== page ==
Our intentions for our visit to San Ignacio were very one note: caves, caves, caves. We LOVE caves and with San Ignacio being an underground adventuring hot spot we were majorly looking forward to our three days there. Unfortunately we ran into a bit of a snag… the caves were (mostly) CLOSED (!!!).
Because of heavy rainfall in the previous weeks the river was unseasonably high and the caves were either flooded completely or were dangerously close, so no caves for us (sad face). The excessive water also meant that canoeing (another popular activity) was out of the question.
So what were two cave-loving, no-back-up-plan travelers to do? Ask Trip Advisor. Obviously.
Here is what we did with our three days in San Ignacio.
After all that whining about how the caves were closed, here I am saying we went cave tubing. By some miracle we were still able to go underground at least one time during our time in San Ignacio and (unsurprisingly) it was our favorite activity, hands down! Click here to read about our fantastic day floating down a subterranean river.
Many tourists use San Ignacio as a home base to visit the spectacular Mayan ruins of Caracol, Xunantunich and Tikal (in Guatemala). Because we knew that there would be other stops on our backpacking trip dedicated solely to exploring Mayan ruins we had not planned on visiting any of the spectacular sites in Belize.
As our grand plans of spending our days in San Ignacio underground got washed away by tropical thunderstorms we had to turn to previously ignored activities and ruins were back on the menu. The ruins of Cahal Pech are located just one mile from the main tourist drag in San Ignacio, making them by far the easiest and cheapest ruin-centered day trip available.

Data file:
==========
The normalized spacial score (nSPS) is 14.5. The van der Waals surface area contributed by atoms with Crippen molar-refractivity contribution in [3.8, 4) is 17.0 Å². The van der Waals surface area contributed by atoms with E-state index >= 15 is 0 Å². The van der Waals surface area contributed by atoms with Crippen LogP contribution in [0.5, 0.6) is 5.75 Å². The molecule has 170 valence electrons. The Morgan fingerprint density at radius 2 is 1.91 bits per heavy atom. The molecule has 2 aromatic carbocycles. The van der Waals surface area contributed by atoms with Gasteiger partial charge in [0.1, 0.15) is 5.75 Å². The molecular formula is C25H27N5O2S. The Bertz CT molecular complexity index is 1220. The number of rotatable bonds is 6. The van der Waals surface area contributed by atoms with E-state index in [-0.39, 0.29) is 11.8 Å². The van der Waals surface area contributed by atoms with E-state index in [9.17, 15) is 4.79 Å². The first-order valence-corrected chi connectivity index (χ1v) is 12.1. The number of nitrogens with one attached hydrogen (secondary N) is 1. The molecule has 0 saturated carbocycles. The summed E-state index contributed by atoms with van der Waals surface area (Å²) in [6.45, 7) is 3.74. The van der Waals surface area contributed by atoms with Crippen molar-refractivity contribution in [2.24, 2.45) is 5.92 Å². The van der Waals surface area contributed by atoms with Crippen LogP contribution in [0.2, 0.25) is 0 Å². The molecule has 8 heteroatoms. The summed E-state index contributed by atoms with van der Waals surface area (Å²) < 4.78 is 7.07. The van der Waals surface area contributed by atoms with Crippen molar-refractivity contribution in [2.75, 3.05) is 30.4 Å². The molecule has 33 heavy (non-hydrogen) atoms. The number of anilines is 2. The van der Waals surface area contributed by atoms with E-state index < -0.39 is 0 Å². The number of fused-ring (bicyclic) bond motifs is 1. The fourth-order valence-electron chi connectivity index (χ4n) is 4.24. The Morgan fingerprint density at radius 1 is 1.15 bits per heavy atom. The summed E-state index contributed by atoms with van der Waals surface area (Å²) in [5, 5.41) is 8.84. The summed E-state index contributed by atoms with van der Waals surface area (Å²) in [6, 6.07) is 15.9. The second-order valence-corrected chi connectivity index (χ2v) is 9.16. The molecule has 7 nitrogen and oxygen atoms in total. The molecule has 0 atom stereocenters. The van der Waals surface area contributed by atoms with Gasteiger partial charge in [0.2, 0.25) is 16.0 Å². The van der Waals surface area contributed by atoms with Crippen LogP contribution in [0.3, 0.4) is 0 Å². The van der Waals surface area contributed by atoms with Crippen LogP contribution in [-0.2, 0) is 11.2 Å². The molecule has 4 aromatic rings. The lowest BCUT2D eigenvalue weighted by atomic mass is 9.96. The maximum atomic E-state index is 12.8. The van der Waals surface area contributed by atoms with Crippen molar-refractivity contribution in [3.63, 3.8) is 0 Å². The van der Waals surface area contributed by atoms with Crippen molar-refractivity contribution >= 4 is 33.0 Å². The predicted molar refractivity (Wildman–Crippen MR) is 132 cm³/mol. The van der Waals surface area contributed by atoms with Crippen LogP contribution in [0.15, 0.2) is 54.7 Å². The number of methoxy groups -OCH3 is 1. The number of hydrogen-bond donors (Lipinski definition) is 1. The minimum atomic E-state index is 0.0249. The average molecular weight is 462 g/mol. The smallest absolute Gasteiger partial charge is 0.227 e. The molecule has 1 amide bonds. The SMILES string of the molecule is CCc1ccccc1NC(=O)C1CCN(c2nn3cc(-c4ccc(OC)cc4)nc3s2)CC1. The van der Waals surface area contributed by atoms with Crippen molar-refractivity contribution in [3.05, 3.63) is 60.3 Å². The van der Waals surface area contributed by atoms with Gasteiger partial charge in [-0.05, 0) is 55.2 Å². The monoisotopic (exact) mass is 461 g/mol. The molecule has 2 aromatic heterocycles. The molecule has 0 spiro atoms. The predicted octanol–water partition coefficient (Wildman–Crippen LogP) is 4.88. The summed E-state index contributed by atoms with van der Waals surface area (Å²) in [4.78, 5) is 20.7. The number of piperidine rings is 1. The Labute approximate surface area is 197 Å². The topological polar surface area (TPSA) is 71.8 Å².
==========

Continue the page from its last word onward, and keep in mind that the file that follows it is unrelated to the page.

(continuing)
Cahal Pech is A LOT smaller and A LOT less famous than the other ruins on our itinerary, but a lack of international fame meant a corresponding lack of international tourists. We basically had the whole place to ourselves. During our afternoon of exploration we saw less than ten other adventurers and we were able to scale the moss-covered structures, climb through tunnels and take tons of rando free photos in peace.
Since it Cahal Pech so close to town, walking is the cheapest option to get to the site (you know, because walking is free…). However, the walk is STRAIGHT UPHILL and if you get super unlucky, like we did, then you may end up directly in the sun and it will turn into a tortuous, sweaty, cranky, annoying hassle which could easily be avoided by coughing up a few bucks to take a taxi or a few quarters to take the public bus. The ruins themselves cost only $5 to enter, so if it is a hot day seriously consider sucking it up and paying for a ride up the hill.
Iguana Conservation Project
The Iguana Conservation project was another activity we had not planned on doing while in San Ignacio. In fact, we had never even heard of it until we arrived, showing how laser-focused our caving intentions were, as this is the #1 thing to do in San Ignacio according to Trip Advisor.
Located on the grounds of the San Ignacio Resort Hotel (which is BEAUTIFUL by the way) this program focuses on raising green iguanas in a protected environment with the intention of sustaining, and hopefully growing, the endangered reptiles’ population. Iguana is considered a delicacy in Belize and poaching has caused the population to dwindle.